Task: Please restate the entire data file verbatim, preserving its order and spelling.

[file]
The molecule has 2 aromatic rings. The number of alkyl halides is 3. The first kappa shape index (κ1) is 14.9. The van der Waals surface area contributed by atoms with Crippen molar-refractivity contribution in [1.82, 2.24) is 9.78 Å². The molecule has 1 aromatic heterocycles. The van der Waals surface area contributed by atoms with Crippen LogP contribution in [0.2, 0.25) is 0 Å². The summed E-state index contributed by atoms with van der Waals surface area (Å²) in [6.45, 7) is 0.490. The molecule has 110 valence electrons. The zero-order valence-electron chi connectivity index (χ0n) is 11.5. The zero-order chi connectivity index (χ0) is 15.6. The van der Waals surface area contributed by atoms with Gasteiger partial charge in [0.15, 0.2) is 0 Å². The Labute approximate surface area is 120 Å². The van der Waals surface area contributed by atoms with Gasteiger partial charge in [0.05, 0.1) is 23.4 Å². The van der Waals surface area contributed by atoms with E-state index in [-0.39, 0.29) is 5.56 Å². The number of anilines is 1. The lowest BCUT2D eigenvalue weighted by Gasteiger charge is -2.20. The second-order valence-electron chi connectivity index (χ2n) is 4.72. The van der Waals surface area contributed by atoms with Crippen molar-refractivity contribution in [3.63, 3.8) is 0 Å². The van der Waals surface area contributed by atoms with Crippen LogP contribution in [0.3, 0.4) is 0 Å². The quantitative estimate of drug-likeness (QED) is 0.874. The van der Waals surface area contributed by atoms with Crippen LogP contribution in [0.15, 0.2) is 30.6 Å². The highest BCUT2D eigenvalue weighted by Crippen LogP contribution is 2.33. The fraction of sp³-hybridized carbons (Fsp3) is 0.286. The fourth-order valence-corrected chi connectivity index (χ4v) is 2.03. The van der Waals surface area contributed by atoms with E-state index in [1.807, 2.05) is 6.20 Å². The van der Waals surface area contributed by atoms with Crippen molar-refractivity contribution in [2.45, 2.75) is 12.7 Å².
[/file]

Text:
The molecule has 2 aromatic rings. The number of alkyl halides is 3. The first kappa shape index (κ1) is 14.9. The van der Waals surface area contributed by atoms with Crippen molar-refractivity contribution in [1.82, 2.24) is 9.78 Å². The molecule has 1 aromatic heterocycles. The van der Waals surface area contributed by atoms with Crippen LogP contribution in [0.2, 0.25) is 0 Å². The summed E-state index contributed by atoms with van der Waals surface area (Å²) in [6.45, 7) is 0.490. The molecule has 110 valence electrons. The zero-order valence-electron chi connectivity index (χ0n) is 11.5. The zero-order chi connectivity index (χ0) is 15.6. The van der Waals surface area contributed by atoms with Gasteiger partial charge in [0.15, 0.2) is 0 Å². The Labute approximate surface area is 120 Å². The van der Waals surface area contributed by atoms with Gasteiger partial charge in [0.05, 0.1) is 23.4 Å². The van der Waals surface area contributed by atoms with E-state index in [-0.39, 0.29) is 5.56 Å². The number of anilines is 1. The lowest BCUT2D eigenvalue weighted by Gasteiger charge is -2.20. The second-order valence-electron chi connectivity index (χ2n) is 4.72. The van der Waals surface area contributed by atoms with Crippen molar-refractivity contribution in [3.63, 3.8) is 0 Å². The van der Waals surface area contributed by atoms with Crippen LogP contribution in [0.3, 0.4) is 0 Å². The quantitative estimate of drug-likeness (QED) is 0.874. The van der Waals surface area contributed by atoms with Crippen LogP contribution in [0.15, 0.2) is 30.6 Å². The highest BCUT2D eigenvalue weighted by Crippen LogP contribution is 2.33. The fraction of sp³-hybridized carbons (Fsp3) is 0.286. The fourth-order valence-corrected chi connectivity index (χ4v) is 2.03. The van der Waals surface area contributed by atoms with E-state index in [1.807, 2.05) is 6.20 Å². The van der Waals surface area contributed by atoms with Crippen molar-refractivity contribution in [2.45, 2.75) is 12.7 Å².